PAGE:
That isn't a "stretch" at all - what you are apparently doing is flat out illegal. You are the administrator of *your* network, and you have precisely as much authority to interfere with communications on *their* wireless network as they do to go changing your routers' IP addresses: none at all, with legal penalties if caught. You are mounting a DoS attack on equipment you neither own nor have authority over: how could you ever think that was either legal or moral?

In short: those radio waves are *public*, and everyone else has just as much right to use it as you do - including the right to be free from you interfering with it. It's the FCC's job to stop people like you obstructing that.

(Fortunately, the latest revision of the 802.11 family removes your ability to do this anyway, requiring deauth packets to be signed by the network you're trying to interfere with - so as soon as the drivers and access points are updated accordingly, your DoS attack becomes futile anyway.)

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BT bemoans 'misconceived' SUPERFAST broadband regs

James 100
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Re: This sort of crap

"Why would you invest in new network expansion when you then have to allow your own competitors to undercut you using the cables you just installed?"

You're still selling those customers a service, and making a profit on it, either way - you just might have to sell through a middleman for some of them, instead of being able to force them all to buy directly.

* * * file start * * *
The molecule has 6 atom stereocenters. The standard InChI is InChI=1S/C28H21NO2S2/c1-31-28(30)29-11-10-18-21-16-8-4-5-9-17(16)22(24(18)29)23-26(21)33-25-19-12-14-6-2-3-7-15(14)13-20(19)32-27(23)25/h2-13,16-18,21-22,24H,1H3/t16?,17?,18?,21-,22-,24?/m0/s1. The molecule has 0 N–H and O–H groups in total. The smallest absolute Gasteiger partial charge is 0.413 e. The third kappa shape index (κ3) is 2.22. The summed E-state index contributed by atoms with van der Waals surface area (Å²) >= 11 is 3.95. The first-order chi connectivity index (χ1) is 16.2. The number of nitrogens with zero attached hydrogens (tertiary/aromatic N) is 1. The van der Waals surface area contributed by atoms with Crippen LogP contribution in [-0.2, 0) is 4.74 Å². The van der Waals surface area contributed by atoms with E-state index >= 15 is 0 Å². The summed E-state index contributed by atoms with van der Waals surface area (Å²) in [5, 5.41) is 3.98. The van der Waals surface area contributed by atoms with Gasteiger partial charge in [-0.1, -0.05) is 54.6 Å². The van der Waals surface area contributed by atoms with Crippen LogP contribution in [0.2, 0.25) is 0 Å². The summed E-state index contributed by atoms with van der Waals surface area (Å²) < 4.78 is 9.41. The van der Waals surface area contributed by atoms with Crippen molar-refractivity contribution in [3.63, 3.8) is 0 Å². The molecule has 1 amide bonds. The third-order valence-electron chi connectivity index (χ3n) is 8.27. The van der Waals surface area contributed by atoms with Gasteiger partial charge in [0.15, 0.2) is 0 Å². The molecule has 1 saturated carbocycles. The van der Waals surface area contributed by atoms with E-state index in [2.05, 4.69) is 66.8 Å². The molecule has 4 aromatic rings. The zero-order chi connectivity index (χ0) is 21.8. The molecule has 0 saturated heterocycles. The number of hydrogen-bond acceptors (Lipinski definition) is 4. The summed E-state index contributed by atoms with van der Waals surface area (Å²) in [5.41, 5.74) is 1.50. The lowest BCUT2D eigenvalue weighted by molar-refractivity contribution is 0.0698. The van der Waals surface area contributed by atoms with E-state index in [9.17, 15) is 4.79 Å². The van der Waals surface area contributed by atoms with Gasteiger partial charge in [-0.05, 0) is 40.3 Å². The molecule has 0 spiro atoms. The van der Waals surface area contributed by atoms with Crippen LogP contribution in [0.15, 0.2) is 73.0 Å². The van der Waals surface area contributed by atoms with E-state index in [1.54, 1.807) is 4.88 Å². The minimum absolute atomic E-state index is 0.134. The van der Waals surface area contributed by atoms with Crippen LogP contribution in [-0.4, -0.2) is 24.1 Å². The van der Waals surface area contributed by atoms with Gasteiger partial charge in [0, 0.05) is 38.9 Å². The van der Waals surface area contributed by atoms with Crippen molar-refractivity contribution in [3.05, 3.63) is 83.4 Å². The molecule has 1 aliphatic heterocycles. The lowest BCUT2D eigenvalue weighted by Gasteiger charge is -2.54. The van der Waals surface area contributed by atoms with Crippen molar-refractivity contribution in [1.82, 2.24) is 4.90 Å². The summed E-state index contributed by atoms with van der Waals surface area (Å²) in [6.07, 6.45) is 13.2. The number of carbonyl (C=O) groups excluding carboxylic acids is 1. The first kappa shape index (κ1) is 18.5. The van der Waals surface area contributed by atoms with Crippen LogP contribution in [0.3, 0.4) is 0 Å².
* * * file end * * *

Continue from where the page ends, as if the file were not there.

Personally, I'd prefer Openreach to be a genuinely separate company, with proper independent accounting - which, after all, is what BT claim their structure already delivers, so they have nothing to complain about there.

Right now, BT are offering an FTTC package for £7.50 per month. The wholesale price for the connection between your home and the exchange alone is £8.28 per month. So, do you think the bandwidth from the exchange to the Internet, plus authentication, DNS etc genuinely costs them less than minus a pound per month, or are they abusing the monopoly to undercut their rivals? (Oh, they include their BT Sport TV channel for that negative amount per month too...)

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Not app-y with VAT: Apple bumps up prices in Blighty, Europe, Canada

James 100
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"Apps aren't a globally-tradable commodity like oil"